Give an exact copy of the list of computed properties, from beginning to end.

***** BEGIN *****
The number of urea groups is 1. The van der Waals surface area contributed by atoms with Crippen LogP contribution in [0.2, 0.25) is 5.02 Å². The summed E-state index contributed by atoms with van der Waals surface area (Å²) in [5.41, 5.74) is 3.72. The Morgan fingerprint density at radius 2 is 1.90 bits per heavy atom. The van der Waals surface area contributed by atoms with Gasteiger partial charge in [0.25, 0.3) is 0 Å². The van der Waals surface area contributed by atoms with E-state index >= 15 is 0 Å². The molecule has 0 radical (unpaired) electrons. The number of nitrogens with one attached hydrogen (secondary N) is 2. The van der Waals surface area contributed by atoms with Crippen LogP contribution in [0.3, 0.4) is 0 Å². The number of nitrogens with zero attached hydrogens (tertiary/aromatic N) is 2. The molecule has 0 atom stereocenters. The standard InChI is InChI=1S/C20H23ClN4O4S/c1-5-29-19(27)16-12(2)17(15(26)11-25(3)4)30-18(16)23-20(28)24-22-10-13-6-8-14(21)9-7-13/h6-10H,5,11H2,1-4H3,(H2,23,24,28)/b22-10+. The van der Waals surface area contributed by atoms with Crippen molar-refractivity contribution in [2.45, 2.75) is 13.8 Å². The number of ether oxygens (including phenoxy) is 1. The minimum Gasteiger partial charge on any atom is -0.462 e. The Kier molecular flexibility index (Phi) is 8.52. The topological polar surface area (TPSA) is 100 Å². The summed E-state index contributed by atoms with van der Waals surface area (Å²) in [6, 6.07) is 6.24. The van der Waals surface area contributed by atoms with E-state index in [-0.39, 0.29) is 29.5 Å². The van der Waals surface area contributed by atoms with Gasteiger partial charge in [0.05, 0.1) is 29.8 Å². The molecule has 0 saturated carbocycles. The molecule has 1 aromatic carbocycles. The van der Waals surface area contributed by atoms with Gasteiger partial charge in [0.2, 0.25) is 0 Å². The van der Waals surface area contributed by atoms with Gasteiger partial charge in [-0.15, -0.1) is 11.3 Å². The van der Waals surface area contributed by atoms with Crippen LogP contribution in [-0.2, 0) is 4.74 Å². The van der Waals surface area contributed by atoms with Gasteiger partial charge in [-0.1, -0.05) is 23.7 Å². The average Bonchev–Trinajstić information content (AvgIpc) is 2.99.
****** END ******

The number of urea groups is 1. The van der Waals surface area contributed by atoms with Crippen LogP contribution in [0.2, 0.25) is 5.02 Å². The summed E-state index contributed by atoms with van der Waals surface area (Å²) in [5.41, 5.74) is 3.72. The Morgan fingerprint density at radius 2 is 1.90 bits per heavy atom. The van der Waals surface area contributed by atoms with Gasteiger partial charge in [0.25, 0.3) is 0 Å². The van der Waals surface area contributed by atoms with E-state index >= 15 is 0 Å². The molecule has 0 radical (unpaired) electrons. The number of nitrogens with one attached hydrogen (secondary N) is 2. The van der Waals surface area contributed by atoms with Crippen LogP contribution in [0.3, 0.4) is 0 Å². The number of nitrogens with zero attached hydrogens (tertiary/aromatic N) is 2. The molecule has 0 atom stereocenters. The standard InChI is InChI=1S/C20H23ClN4O4S/c1-5-29-19(27)16-12(2)17(15(26)11-25(3)4)30-18(16)23-20(28)24-22-10-13-6-8-14(21)9-7-13/h6-10H,5,11H2,1-4H3,(H2,23,24,28)/b22-10+. The van der Waals surface area contributed by atoms with Crippen molar-refractivity contribution in [2.45, 2.75) is 13.8 Å². The number of ether oxygens (including phenoxy) is 1. The minimum Gasteiger partial charge on any atom is -0.462 e. The Kier molecular flexibility index (Phi) is 8.52. The topological polar surface area (TPSA) is 100 Å². The summed E-state index contributed by atoms with van der Waals surface area (Å²) in [6, 6.07) is 6.24. The van der Waals surface area contributed by atoms with E-state index in [-0.39, 0.29) is 29.5 Å². The van der Waals surface area contributed by atoms with Gasteiger partial charge in [0.05, 0.1) is 29.8 Å². The molecule has 0 saturated carbocycles. The molecule has 1 aromatic carbocycles. The van der Waals surface area contributed by atoms with Gasteiger partial charge in [0.2, 0.25) is 0 Å². The van der Waals surface area contributed by atoms with Gasteiger partial charge in [-0.15, -0.1) is 11.3 Å². The van der Waals surface area contributed by atoms with Crippen LogP contribution in [-0.2, 0) is 4.74 Å². The van der Waals surface area contributed by atoms with Gasteiger partial charge in [-0.1, -0.05) is 23.7 Å². The average Bonchev–Trinajstić information content (AvgIpc) is 2.99.